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  • Democratic Party is dying

    By Michael Hirsh

    Nov. 3 - Liberalism is dead. Liberal internationalism is dead. The Democratic Party is dying. There is no center to speak of in American politics anymore. America is now a "Red State" nation that is totally out of synch with Europe and the rest of the world"”embracing religious fundamentalism, reactionary values on *** marriage and other social issues. America under a second Bush presidency will continue to flout international opinion, "pre-emptively" making war on countries as it sees fit.

    A new Dark Age looms.

    (...)

    Within days perhaps, a major U.S. offensive will begin to take back the recalcitrant Sunni strongholds of Fallujah and Ramadi in Iraq. One hopes it will be successful.

    But successful or not, what is all but certain is that the new offensive, and the Iraq problem in general, will leave the U.S. military, especially the Army and Marines, strapped down for years to come. It doesn't matter much how popular Bush is at home: pre-emption of rogue regimes is still a nonstarter; he simply can't afford it. That means that on other critical issues like Iran's and North Korea's nuclear program he will have to negotiate. And to negotiate he will have to continue to defer to European (on Iran) and Chinese (on North Korea) thinking. In other words, some degree of multilateralism is a must.

    http://www.msnbc.msn.com/id/6398886/site/newsweek/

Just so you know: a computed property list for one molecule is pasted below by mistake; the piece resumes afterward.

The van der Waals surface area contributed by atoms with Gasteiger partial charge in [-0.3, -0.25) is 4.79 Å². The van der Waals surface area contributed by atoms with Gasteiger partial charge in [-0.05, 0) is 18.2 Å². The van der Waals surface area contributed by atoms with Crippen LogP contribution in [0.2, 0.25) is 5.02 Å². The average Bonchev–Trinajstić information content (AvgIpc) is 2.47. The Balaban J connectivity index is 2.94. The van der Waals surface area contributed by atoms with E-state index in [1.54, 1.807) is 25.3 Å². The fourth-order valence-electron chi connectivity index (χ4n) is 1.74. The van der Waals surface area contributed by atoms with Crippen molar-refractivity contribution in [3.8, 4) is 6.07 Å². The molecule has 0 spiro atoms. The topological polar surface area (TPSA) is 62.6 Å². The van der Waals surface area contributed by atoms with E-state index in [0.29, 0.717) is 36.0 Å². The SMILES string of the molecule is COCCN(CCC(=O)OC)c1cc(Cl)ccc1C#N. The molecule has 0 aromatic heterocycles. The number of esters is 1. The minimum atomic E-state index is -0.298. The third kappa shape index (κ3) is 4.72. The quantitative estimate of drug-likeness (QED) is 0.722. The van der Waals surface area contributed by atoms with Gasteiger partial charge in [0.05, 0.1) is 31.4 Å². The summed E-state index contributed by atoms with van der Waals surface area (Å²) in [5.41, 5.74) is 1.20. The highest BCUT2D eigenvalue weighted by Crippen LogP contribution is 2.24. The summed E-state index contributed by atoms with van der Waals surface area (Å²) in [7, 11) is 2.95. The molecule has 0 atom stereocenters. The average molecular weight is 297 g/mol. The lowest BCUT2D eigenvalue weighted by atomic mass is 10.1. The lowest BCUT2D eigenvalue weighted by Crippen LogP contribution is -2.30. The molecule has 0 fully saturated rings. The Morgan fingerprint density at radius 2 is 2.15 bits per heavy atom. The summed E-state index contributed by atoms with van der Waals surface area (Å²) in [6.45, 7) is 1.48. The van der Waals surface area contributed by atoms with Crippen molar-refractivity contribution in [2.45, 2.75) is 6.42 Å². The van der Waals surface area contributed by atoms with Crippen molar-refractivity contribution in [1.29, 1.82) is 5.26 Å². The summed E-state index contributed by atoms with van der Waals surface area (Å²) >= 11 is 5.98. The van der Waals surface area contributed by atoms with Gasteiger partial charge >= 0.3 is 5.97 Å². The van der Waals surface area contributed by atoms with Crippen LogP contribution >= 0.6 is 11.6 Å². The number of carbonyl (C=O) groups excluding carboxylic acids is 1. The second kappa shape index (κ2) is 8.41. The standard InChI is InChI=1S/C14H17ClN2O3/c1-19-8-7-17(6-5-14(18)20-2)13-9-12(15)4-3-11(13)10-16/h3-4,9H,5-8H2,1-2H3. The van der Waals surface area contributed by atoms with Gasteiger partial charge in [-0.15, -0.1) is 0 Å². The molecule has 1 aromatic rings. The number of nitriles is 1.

• #2
    By Michael Hirsh

    Nov. 3 - Liberalism is dead. Liberal internationalism is dead. The Democratic Party is dying. There is no center to speak of in American politics anymore. America is now a "Red State" nation that is totally out of synch with Europe and the rest of the world"”embracing religious fundamentalism, reactionary values on *** marriage and other social issues. America under a second Bush presidency will continue to flout international opinion, "pre-emptively" making war on countries as it sees fit.

    A new Dark Age looms.

    (...)

    Within days perhaps, a major U.S. offensive will begin to take back the recalcitrant Sunni strongholds of Fallujah and Ramadi in Iraq. One hopes it will be successful.

    But successful or not, what is all but certain is that the new offensive, and the Iraq problem in general, will leave the U.S. military, especially the Army and Marines, strapped down for years to come. It doesn't matter much how popular Bush is at home: pre-emption of rogue regimes is still a nonstarter; he simply can't afford it. That means that on other critical issues like Iran's and North Korea's nuclear program he will have to negotiate. And to negotiate he will have to continue to defer to European (on Iran) and Chinese (on North Korea) thinking. In other words, some degree of multilateralism is a must.

    http://www.msnbc.msn.com/id/6398886/site/newsweek/

    Comment


    • #3
      "It doesn't matter much how popular Bush is at home"

      Well said Maria, thank you.

      Comment


      • #4
        oops, I meant well said Hirsh.

        Comment

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